"SIAH ARMAJANI: EVERYDAY MAGIC IN IRANIAN MODERN ART"
Clare Davies, Metropolitan Museum of Art
Part of the Silsila fall 2018 Lecture Series, Matters of Mediation/Bodies of Devotion
"On the way to south Tehran you passed by the main post office. Two or three 'scribes' would be seen sitting on the steps where people could hire them to write a personal letter to family, break a spell or write a special prayer for curing sickness. The scribes would also write letters of protection from Satan for travelers."--Siah Armajani, 2011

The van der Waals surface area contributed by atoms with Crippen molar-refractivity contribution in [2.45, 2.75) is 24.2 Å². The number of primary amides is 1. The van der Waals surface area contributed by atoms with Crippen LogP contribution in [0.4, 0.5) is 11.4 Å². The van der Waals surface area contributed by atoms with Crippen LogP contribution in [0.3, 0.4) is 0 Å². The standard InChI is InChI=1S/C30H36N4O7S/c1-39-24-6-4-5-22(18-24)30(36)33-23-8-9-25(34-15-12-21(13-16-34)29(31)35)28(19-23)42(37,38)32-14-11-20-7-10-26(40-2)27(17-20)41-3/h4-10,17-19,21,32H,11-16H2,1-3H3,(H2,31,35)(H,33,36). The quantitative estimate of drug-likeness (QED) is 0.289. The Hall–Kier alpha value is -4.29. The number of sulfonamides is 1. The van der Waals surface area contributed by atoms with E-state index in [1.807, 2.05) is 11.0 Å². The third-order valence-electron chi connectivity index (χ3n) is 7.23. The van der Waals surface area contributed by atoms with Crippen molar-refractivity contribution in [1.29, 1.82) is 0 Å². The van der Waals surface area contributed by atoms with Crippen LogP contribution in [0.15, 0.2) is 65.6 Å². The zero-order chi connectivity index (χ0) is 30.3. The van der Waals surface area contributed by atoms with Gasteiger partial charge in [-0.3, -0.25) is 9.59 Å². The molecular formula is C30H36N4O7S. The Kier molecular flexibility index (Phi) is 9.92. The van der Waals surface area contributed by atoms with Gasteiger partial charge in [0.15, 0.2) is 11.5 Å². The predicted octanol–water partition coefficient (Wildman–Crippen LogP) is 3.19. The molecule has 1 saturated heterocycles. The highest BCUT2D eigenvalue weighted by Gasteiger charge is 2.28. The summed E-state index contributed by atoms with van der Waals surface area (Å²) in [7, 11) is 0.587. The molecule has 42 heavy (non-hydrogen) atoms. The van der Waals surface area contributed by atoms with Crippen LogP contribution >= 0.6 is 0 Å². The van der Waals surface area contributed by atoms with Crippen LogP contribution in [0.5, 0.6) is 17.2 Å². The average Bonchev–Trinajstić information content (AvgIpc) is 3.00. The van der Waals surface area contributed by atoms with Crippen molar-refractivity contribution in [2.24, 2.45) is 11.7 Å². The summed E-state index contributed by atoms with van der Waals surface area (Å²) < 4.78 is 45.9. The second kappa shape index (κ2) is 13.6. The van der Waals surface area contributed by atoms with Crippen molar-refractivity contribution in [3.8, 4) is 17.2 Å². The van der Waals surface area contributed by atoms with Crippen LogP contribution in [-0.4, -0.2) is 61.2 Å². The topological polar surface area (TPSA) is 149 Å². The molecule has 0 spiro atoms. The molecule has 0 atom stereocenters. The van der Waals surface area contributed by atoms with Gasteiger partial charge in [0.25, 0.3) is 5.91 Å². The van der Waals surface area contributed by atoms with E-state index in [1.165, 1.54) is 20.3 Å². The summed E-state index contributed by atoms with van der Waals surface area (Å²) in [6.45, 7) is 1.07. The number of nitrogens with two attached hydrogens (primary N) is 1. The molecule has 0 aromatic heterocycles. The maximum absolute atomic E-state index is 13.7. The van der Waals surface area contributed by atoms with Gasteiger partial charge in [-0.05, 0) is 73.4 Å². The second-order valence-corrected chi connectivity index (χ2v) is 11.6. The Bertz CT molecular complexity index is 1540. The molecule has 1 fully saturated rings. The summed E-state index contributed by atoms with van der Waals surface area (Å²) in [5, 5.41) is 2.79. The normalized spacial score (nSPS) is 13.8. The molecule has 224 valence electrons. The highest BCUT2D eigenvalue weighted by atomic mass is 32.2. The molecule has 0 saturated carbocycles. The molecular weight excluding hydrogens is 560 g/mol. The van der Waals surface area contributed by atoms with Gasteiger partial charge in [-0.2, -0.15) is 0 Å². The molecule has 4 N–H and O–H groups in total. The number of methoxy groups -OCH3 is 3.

Siah Armajani's earliest works are collages of fabric and paper made while the artist was still a university student and political activist in 1950s Tehran. Drawing on the material culture of southern Tehran's historical bazaar, these works incorporated spells, prayers and talismans purchased from the post-office scribe alongside lines of poetry, political protest, and folk songs snatched from the radio, figures copied from the pages of Persian miniatures, information transcribed from family birth certificates and the wax seals of personal signet rings. This paper considers the relationship of religious and magical practices in Armajani's work to the broader political and social context of southern Tehran, as well as their enduring significance for Iranian artists in the 1960s and 70s.